How Sonny and Cher Helped Me Love My Body
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Health

Why High School Gym Made Me Hate My Body

And how Sonny and Cher helped to change all that.

gif of girls and gym teacher talking while another side stands on the side shy, gym, body shaming
Vidhya Nagarajan

Recently, on Facebook, I posted how my high school gym class had traumatized me. Over 100 soaked-in-misery, me-too kinds of responses popped up soon after, and I began to wonder, why and how had a class meant to generate a love of physical exercise and a respect for our bodies turned out to do just the opposite for so many? Because it had been designed that way.

Right from the start, our gym teachers made it clear that there was a great divide between us. They doted on the athletic and popular girls, mocking the overweight, the skinny, the graceless, with monikers like Fatty Patty, Skinny Minnie or Cow on Ice. That latter group, of course, included me.

We had no choices. We had to play volleyball and touch football in fall, basketball in winter, baseball in spring, the unathletic and the clumsy up against the agile stars. There was never any talk of discovering what activity you might succeed at, of experiencing how good that might make you feel.

Instead, the teachers wanted you to play to win, no matter what that took, which meant dodgeballs slammed deliberately toward your head or your being shoved to the floor. The most dangerous times were when the gym was filled with apparatus that even the gym teachers had no real idea how to use. Uneven parallel bars. Rings. Horses. Ambulances were called four times to cart away injured girls, one of whom, to our terror, broke her neck and didn’t come back to school. But no one, not even our parents, protested.

How could I possibly feel good about my body in that situation? How could I like gym? The ugly, sallow blue uniforms didn’t help. Neither did having to take showers with dividers covering only our torsos, providing more cruel opportunity for body-shaming. The gym teachers as well as the popular girls stood on tiptoes, judging our bodies. One of the head cheerleaders who always picked on me because I was so skinny even encouraged other girls to do the same.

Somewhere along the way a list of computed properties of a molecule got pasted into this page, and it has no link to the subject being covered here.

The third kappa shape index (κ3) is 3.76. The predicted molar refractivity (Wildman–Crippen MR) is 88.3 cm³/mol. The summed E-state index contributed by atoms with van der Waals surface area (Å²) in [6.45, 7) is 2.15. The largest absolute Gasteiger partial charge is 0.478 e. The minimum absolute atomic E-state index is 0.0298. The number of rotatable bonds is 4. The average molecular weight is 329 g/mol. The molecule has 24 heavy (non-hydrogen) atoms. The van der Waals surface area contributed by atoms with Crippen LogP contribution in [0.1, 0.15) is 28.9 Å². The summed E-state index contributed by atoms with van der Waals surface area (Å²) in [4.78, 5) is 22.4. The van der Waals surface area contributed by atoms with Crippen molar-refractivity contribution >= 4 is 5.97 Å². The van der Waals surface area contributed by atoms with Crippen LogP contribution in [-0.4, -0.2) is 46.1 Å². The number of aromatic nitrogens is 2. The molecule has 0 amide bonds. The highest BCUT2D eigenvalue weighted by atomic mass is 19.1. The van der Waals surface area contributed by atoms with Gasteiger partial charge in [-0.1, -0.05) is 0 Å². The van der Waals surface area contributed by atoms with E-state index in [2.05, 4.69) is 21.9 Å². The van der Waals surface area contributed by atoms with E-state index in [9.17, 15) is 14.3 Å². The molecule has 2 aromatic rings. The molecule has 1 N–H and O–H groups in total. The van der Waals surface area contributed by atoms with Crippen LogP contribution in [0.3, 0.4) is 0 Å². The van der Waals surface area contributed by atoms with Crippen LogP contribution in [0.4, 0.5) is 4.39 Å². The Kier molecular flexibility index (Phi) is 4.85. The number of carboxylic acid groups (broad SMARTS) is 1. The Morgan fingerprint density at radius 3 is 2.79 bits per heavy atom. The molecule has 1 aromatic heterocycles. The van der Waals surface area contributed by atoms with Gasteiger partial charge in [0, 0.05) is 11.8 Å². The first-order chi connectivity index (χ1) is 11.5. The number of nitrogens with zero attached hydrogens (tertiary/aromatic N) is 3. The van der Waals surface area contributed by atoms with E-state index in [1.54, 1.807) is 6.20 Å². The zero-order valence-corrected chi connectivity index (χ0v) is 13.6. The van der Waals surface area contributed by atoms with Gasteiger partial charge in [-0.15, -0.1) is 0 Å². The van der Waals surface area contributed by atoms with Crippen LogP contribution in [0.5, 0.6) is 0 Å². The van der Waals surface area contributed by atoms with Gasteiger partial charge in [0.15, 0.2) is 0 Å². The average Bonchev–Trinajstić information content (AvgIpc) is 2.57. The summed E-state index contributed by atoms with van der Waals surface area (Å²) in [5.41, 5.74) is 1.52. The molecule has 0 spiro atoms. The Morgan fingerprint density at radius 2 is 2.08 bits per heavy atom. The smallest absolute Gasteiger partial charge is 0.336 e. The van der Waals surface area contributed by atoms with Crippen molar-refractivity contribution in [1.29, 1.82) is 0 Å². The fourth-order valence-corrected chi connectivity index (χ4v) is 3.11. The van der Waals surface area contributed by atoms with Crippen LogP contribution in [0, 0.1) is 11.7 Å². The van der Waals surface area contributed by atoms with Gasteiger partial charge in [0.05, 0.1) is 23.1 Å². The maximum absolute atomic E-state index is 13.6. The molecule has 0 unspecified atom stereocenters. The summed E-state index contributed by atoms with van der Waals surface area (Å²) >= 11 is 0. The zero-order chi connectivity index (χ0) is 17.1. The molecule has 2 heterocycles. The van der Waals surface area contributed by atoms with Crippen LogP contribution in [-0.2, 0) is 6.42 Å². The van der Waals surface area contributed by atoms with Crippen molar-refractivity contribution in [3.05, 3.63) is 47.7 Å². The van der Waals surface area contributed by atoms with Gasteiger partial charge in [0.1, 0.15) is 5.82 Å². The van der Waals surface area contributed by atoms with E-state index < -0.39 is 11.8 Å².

But if gym showers made me hate my body, there was something far worse, a scandalous practice that was not stopped until 1995: posture pictures. Girls had to strip down to their panties to have photos taken, ostensibly to show any physical weakness that might call for specific exercises. The gym teachers took the photos while we all stood in line, waiting our turn, humiliated except for the lucky, confident ones with lusher bodies and lacier bras. When the photos were developed into silhouettes meant to hide our identity, everyone got a chance to look at them. There was no anonymity because our hair, noses and body shapes always gave us away. There were no special exercises, no talks about better posture. Instead, there was just the shame.

I couldn’t wait to go to college, to get out of a high school where most of the kids in my town either entered the service or got married and popped out babies. Two thoughts filled my head at graduation: I was going to be someone—and I would never have to take gym again.

But I was wrong. In college I was shattered to hear that we had to take a year of gym. Happily, I soon learned you didn’t have to wear uniforms, just whatever was comfortable. You didn’t have to shower if you didn’t want to. And the choices? Golf, yoga, fencing—whatever you wanted.

I joined a class called Dancing Along With Sonny & Cher. Nobody said, “This isn’t really gym.” Nobody cared how good you were. The teacher put on the music and then ebulliently danced with us. I began to notice that my body felt strong, my mood brightened, and I felt confidant and excited. I fell so in love with moving that I couldn’t wait to get back to class.

Flash-forward. I’m a wife and mother, and I’m thrilled that gym is so different now. My grown son went through his gym years in school without uniforms and got to choose whatever sport or activity he wanted.

Gym class changed, but it’s important to note that people can, too. One day, to my surprise, the same cheerleader who had tortured me in the shower area of our high school befriended me on Facebook. I couldn’t resist accepting because I wanted to know the why behind her behavior. She told me that she had been drowning in her own life, as the daughter of two brutal alcoholics. “The only way I could feel better was to excel in gym, and when that wasn’t enough, I could belittle others who weren’t,” she explained. We talked for two hours. We became friends and managed to heal both of our gym-caused traumas.

I know how important respecting and appreciating your body is. How crucial it is to have encouragement and support. And that’s why every day, I pull out my mini-trampoline and bounce, to stay strong and feel energized. And once again, I turn to the best, most life-changing support I’ve ever had: the musical accompaniment of Sonny and Cher.

See? Gym class had a positive influence after all.

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